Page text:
And I think that's an important piece. It's not just about values. It's not just about ideals. It's about security as well, that was the lesson of the last century. In terms of the rest of the speech I think he wants to take, he wants people to know what he's done. But you can't be too triumphal in a country where 30% of the people say we're on the right track, we've been through hell, in this pandemic, people are concerned about crime, and certainly inflation, he has to address those things in this speech and give people some sense of direction for the future.

BORGER: You know, one speech can't transform anything, but it can start to change your trajectory.


BORGER: And his trajectory has been going down. And you know, the people in the White House say, look, this is an opportunity for the President to talk about who we are and who he is, as a leader. And give people the confidence that you were talking about Wolf, give people the confidence that he can lead us out of the economic ditch we're in right now. And tell them about the progress he has made. And what's coming and turn the page on COVID, finally, hopefully.

AXELROD: Yes, yes. You want to lay a foundation with this speech and you want to build on that foundation.

BORGER: Exactly.

AXELROD: You're not going to change overnight what have been some pretty harsh numbers for him, but you do want to lay the foundation for (INAUDIBLE) future.

BLITZER: It's going to be, I think will be interesting that when he speaks about Putin, when he speaks about Ukraine and Russia, there'll be bipartisan support by-in-large.

AXELROD: Which is so rare.


BLITZER: On the other hand when he speaks about other issues there might not be.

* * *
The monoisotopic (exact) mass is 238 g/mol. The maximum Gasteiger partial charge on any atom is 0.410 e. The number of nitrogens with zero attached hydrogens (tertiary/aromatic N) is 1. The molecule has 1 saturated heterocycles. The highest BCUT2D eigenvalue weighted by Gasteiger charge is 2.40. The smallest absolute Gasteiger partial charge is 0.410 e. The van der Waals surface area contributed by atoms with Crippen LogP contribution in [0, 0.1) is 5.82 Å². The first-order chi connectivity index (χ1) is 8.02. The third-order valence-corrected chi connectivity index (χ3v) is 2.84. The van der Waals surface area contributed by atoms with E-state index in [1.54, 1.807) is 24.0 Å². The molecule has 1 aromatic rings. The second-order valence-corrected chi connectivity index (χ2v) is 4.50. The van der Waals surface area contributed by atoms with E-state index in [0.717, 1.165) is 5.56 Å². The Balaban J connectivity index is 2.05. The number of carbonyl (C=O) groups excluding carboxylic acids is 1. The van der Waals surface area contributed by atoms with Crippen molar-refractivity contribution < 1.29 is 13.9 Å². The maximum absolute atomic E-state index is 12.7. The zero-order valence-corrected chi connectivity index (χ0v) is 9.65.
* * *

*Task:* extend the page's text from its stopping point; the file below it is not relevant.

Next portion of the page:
AXELROD: Well he's starting with Ukraine and you may see bipartisan exhibitions of support there. And that's going to very important not just in terms of what the world sees, but also to set a tone for the speech movement.

BORGER: And I wouldn't be surprised if the Republican caucus has made a decision --

BLITZER: The Speaker is bringing --

BORGER: -- to applaud.

BLITZER: -- the session to order.

REP. NANCY PELOSI (D-CA) SPEAKER OF THE HOUSE: The gentleman from Massachusetts -- the gentlewoman from Massachusetts, Ms. Clark, the gentleman from New York, Mr. --

BLITZER: All right, going to continue to watch this unfold at dramatic moment, getting ready for the President's first State of the Union address.

AXELROD: One thing I would look for Wolf is does he try and reposition himself? There has been a criticism that he's been tugged too far left, in some ways by members of his own party. On issues like crime, for example, in policing, are we going to see a different tone tonight?

BORGER: Or is he going to talk about issues? So I was told, like the opioid crisis, which everyone can agree on, you know, you need to deal with this cancer, let's do the moonshot. Let's finally do that, to try and get some kind of unity, which is going to be a theme of his speech tonight.

BLITZER: But the big chunk at the beginning will be Ukraine right now. Jake, back to you.

TAPPER: Thanks, Wolf. Let's bring in CNN's Fareed Zakaria. And Fareed, the President Biden has a big task here. He needs to explain to the American people why they should care about the situation in Ukraine and just how high the stakes of this conflict are? Why they should be willing to see prices go up at the pump, for example?